Which Joe gave his name to ‘sloppy joes’? We look at five interesting sandwiches and their lexical origins.
(of behaviour) scornful and insulting; insolent.
disparaging, denigratory, belittling, diminishing, slighting, deprecatory, depreciatory, depreciative, detracting, deflatingView synonyms
- ‘What the law has for a long time required is merely conscious wrongdoing in the sense of volition and in contumelious disregard of another's rights.’
- ‘It wasn't his fault that he liked you more than a compatriot and did a truly contumelious act out of selfish passionate feelings towards you.’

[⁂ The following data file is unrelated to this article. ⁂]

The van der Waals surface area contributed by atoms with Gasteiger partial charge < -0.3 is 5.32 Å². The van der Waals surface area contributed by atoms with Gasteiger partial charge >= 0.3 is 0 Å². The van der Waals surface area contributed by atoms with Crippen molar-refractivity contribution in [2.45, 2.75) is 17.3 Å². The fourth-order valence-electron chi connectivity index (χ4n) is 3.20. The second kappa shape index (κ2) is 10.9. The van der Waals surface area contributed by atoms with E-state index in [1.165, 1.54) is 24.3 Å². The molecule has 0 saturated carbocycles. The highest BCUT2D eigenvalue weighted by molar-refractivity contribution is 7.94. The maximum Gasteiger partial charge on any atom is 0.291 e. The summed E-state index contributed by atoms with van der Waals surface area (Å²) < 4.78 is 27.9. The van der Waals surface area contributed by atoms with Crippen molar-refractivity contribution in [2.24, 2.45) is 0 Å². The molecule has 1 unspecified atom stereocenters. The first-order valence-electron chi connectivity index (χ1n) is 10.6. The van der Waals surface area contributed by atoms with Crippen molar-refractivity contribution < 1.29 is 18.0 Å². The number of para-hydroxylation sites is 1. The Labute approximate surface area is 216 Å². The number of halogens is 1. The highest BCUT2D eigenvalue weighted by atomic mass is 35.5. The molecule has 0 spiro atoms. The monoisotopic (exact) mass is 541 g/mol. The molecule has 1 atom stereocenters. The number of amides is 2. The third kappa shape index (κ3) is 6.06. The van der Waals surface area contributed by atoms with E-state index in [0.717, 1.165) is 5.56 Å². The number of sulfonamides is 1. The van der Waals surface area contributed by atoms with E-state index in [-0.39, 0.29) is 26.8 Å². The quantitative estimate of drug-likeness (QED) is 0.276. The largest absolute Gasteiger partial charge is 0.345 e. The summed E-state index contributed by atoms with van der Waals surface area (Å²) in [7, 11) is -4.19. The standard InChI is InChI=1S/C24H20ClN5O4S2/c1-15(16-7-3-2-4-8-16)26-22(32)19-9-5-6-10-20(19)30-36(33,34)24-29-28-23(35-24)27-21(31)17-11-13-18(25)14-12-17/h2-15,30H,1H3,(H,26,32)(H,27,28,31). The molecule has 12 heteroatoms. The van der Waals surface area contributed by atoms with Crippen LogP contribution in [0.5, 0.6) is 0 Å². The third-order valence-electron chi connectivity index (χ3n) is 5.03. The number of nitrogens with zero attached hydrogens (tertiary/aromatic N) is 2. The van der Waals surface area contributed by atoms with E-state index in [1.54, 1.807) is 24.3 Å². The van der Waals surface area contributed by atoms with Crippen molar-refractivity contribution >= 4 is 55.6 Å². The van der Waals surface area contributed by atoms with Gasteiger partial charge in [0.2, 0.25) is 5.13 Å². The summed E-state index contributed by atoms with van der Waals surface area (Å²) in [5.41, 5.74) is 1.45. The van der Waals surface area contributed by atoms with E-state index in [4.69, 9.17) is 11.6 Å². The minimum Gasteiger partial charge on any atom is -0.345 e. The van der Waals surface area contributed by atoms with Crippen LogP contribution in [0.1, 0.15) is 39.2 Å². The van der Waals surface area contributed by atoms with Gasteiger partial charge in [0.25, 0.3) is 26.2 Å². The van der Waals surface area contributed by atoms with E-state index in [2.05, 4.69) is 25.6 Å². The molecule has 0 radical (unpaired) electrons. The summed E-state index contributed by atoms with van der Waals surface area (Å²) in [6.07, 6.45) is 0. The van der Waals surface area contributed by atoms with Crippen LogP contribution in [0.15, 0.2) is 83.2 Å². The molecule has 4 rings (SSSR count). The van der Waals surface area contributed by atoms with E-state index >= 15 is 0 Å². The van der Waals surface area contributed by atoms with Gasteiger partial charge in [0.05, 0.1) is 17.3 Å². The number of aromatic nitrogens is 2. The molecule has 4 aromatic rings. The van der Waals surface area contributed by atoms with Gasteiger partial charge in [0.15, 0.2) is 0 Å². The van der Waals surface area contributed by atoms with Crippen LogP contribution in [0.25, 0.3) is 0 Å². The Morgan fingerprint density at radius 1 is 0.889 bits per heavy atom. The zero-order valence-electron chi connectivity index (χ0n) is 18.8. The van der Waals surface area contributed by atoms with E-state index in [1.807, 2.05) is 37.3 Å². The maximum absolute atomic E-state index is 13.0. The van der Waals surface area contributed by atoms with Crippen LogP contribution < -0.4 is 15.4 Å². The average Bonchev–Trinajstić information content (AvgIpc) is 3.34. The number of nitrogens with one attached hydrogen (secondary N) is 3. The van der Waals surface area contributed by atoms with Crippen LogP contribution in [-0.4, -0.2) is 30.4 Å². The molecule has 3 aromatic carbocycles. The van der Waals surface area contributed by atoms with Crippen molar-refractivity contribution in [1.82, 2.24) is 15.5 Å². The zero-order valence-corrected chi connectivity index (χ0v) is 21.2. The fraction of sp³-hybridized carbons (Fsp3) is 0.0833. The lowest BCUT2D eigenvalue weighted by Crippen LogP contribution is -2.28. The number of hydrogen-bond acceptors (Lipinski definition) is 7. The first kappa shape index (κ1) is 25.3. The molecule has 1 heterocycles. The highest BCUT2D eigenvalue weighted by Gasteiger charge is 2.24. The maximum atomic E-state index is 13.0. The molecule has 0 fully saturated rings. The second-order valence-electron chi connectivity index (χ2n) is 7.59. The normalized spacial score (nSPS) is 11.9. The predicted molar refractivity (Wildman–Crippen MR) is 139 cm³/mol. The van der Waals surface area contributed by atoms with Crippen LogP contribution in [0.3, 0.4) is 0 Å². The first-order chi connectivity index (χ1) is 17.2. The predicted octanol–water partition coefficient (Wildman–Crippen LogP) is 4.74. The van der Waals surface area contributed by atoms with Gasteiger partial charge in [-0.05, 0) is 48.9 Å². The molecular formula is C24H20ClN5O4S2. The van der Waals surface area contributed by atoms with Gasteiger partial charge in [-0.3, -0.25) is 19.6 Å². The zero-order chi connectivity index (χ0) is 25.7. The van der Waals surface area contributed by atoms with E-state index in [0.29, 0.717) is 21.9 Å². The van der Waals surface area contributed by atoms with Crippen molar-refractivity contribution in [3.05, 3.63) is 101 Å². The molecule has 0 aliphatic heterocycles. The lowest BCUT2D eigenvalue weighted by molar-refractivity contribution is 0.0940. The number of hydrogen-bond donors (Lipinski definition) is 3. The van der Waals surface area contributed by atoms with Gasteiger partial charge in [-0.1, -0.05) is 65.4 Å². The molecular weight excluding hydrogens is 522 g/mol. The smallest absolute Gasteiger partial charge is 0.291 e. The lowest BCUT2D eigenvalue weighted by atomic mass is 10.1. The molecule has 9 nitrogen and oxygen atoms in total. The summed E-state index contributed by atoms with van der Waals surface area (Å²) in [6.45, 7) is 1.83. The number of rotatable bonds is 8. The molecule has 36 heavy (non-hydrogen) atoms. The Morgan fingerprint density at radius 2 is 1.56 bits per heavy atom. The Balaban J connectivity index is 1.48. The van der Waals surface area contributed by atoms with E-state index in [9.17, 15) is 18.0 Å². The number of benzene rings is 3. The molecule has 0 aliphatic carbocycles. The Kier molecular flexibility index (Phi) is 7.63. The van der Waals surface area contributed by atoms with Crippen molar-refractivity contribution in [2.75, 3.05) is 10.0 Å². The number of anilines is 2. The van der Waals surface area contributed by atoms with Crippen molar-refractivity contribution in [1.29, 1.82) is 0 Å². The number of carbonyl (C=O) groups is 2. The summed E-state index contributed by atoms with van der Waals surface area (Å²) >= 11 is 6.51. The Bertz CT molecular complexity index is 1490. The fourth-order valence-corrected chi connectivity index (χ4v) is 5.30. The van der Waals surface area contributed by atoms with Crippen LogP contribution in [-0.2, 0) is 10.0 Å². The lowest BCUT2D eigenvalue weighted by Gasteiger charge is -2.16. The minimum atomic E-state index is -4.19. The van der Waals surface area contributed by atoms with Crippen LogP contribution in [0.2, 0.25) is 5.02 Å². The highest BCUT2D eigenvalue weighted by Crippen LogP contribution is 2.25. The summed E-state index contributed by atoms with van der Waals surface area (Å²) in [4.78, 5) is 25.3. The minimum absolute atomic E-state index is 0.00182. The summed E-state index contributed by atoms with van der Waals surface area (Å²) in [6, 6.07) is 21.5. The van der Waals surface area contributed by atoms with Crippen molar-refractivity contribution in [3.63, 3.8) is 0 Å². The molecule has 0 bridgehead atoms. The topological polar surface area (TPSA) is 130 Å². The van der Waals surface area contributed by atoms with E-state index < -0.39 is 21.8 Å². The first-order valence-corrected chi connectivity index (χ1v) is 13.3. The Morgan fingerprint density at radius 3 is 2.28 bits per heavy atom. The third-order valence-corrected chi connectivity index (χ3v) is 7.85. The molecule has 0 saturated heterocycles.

- ‘That cannot be considered a deliberate or contumelious delay undertaken by one litigant in an attempt to thwart the rights of an opposing litigant.’
Late Middle English: from Old French contumelieus, from Latin contumeliosus, from contumelia abuse, insult (see contumely).
We take a look at several popular, though confusing, punctuation marks.
From Afghanistan to Zimbabwe, discover surprising and intriguing language facts from around the globe.
The definitions of ‘buddy’ and ‘bro’ in the OED have recently been revised. We explore their history and increase in popularity.